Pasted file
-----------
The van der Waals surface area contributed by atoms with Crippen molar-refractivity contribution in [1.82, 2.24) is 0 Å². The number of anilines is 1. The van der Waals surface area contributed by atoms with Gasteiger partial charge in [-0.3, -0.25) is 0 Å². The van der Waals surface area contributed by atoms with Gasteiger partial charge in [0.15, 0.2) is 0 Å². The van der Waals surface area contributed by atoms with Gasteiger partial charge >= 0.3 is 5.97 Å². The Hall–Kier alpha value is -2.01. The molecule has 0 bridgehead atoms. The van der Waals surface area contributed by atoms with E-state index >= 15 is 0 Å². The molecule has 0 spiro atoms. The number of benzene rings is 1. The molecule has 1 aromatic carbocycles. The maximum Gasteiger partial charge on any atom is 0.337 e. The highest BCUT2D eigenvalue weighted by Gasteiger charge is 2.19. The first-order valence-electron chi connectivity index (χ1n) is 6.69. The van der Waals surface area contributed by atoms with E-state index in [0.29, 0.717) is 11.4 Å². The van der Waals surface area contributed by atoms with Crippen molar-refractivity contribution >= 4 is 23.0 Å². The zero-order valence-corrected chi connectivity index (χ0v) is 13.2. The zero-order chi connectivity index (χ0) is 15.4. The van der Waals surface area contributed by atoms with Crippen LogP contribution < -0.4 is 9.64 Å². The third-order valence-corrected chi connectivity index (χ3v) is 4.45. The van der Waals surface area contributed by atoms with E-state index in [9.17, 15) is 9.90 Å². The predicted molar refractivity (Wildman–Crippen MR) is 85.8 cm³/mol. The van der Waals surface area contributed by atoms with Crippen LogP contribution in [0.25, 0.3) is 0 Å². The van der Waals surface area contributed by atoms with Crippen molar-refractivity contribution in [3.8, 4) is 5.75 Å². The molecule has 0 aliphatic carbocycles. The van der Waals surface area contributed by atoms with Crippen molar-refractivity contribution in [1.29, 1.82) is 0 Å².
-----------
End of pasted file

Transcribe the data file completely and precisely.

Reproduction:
The van der Waals surface area contributed by atoms with Crippen molar-refractivity contribution in [1.82, 2.24) is 0 Å². The number of anilines is 1. The van der Waals surface area contributed by atoms with Gasteiger partial charge in [-0.3, -0.25) is 0 Å². The van der Waals surface area contributed by atoms with Gasteiger partial charge in [0.15, 0.2) is 0 Å². The van der Waals surface area contributed by atoms with Gasteiger partial charge >= 0.3 is 5.97 Å². The Hall–Kier alpha value is -2.01. The molecule has 0 bridgehead atoms. The van der Waals surface area contributed by atoms with E-state index >= 15 is 0 Å². The molecule has 0 spiro atoms. The number of benzene rings is 1. The molecule has 1 aromatic carbocycles. The maximum Gasteiger partial charge on any atom is 0.337 e. The highest BCUT2D eigenvalue weighted by Gasteiger charge is 2.19. The first-order valence-electron chi connectivity index (χ1n) is 6.69. The van der Waals surface area contributed by atoms with E-state index in [0.29, 0.717) is 11.4 Å². The van der Waals surface area contributed by atoms with Crippen molar-refractivity contribution >= 4 is 23.0 Å². The zero-order valence-corrected chi connectivity index (χ0v) is 13.2. The zero-order chi connectivity index (χ0) is 15.4. The van der Waals surface area contributed by atoms with Crippen LogP contribution < -0.4 is 9.64 Å². The third-order valence-corrected chi connectivity index (χ3v) is 4.45. The van der Waals surface area contributed by atoms with E-state index in [9.17, 15) is 9.90 Å². The predicted molar refractivity (Wildman–Crippen MR) is 85.8 cm³/mol. The van der Waals surface area contributed by atoms with Crippen LogP contribution in [0.25, 0.3) is 0 Å². The van der Waals surface area contributed by atoms with Crippen molar-refractivity contribution in [3.8, 4) is 5.75 Å². The molecule has 0 aliphatic carbocycles. The van der Waals surface area contributed by atoms with Crippen molar-refractivity contribution in [1.29, 1.82) is 0 Å².